Paul E. Anna: High Points
The Aspen Times
Aspen, CO Colorado
Last Saturday I read the paper.
Not that there is anything special about that. I read a newspaper just about every day. But never have I read a newspaper while sitting atop a hippopotamus. In fact, I don’t think I have ever even written the word hippopotamus before. Thank God for spell check.
Anyway, last Saturday I participated in a performance art project at the Aspen Art Museum called “Restless Empathy.” The exhibit features the work of eight artists who have created work that is on display in the museum itself, as well as in various locations around town.
You may have seen Lars Ø. Ramberg’s benches that have quotes from Hunter Thompson on Cooper Street, or Mark Wallinger’s photo of Aspen Mountain with the word “Amerika” on display in the Gondola Plaza at the base of the aforementioned Aspen Mountain. Or maybe you have stumbled upon Marc Bijl’s metal cubical with the painted slogan on all four sides by the banks of the Roaring Fork River. All of these are part of the exhibit curated by Aspen Art Museum Director Heidi Zuckerman Jacobson and Matthew Thompson, the associate curator.
The pieces are whimsical, thought-provoking, odd and expressive. They challenge for the attention of passersby and, once gained, provoke curiosity and, perhaps for some, contemplation. In short they do exactly what I think art is supposed to do. They give cause for pause.
Back to the hippo (easier to spell and easier to say than hippopotamus). On the first floor of the museum in the main display area there is a large clay – at least I think it is made of clay – hippo lying flat on its stomach. It would appear to be life-sized, though I don’t know exactly how big life-sized is for a hippo. Surrounding the hippo are the day’s newspapers. But even stranger than that, when I first came across the hippo there was a woman sitting on the mammal’s back reading The New York Times.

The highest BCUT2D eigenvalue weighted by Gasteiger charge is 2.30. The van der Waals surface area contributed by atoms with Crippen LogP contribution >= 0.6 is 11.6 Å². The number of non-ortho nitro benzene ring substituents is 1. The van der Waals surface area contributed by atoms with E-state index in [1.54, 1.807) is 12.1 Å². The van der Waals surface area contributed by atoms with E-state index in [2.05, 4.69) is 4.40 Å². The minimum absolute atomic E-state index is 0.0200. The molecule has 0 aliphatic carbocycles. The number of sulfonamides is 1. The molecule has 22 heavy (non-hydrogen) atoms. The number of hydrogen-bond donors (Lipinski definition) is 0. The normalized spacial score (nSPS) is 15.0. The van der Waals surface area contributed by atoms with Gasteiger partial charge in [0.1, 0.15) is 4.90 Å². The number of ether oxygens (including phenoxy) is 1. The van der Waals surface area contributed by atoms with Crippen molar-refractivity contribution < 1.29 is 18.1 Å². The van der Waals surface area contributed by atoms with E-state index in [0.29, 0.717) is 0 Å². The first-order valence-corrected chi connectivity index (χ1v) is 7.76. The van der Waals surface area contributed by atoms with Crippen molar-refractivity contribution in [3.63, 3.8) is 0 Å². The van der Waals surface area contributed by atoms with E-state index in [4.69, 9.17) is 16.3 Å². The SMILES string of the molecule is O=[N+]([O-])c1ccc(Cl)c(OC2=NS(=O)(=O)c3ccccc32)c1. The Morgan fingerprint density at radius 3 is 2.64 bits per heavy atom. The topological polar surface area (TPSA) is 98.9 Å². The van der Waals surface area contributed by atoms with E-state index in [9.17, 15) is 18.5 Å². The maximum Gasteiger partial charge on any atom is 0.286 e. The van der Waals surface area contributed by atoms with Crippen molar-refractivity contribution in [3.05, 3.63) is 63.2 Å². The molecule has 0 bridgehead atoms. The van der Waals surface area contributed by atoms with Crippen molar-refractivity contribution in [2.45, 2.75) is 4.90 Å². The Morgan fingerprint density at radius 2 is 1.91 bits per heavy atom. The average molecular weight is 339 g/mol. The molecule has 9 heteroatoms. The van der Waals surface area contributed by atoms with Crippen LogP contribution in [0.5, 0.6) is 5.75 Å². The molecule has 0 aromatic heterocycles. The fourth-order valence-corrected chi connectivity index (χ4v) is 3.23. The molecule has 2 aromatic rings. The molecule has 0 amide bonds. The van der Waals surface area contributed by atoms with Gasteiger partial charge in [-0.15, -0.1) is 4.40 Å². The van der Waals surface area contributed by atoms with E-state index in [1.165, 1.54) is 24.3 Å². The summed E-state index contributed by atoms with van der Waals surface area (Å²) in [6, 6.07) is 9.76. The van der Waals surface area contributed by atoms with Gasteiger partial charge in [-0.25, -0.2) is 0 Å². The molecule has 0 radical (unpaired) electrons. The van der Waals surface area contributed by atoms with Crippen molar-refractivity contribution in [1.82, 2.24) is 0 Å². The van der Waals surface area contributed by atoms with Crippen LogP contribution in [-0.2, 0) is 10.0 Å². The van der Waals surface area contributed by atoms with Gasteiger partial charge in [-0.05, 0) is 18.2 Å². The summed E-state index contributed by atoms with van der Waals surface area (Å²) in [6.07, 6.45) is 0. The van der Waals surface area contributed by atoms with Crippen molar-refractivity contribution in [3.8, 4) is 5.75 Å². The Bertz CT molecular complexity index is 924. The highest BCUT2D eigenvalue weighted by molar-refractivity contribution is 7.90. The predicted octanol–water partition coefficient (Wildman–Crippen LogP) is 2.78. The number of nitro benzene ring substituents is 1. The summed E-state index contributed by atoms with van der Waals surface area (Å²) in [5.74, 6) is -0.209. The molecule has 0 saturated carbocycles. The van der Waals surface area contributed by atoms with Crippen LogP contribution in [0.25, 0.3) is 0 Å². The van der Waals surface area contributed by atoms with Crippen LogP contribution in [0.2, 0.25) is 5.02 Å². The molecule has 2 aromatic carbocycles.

Since that was a little weird I thought I would engage her in conversation, you know, find out what she was doing. But when I asked why she was on the Hippo she ignored me, pretended I wasn’t even there and kept reading her rag. Rebuffed, I headed for the exit when I heard the loud report of a whistle. Taken aback I turned and saw that the woman had blown her whistle and returned to reading her paper. A little weirder, I thought.
Turns out she was part of the art. Artists Jennifer Allora and Guillermo Calzadilla have created a performance piece that asks people to sit on a hippo, read the day’s news and blow a whistle once each time they read something that outrages them. OK.
The only question is why are the whistles not blowing all the time with today’s news?
Anybody can be a part of the art, and I thought I was as good a subject as anybody, so I volunteered to read the newspaper last Saturday. I bought some papers, went inside the museum, climbed atop the hippo, and for the next hour was outraged. I must have blown that blasted whistle a dozen times, each with more gusto than the time before. The hippo, the whistle and the power of the artists vision had its affect. It made me focus more intently on the news I was reading.
It made me a part of the art. Interesting.
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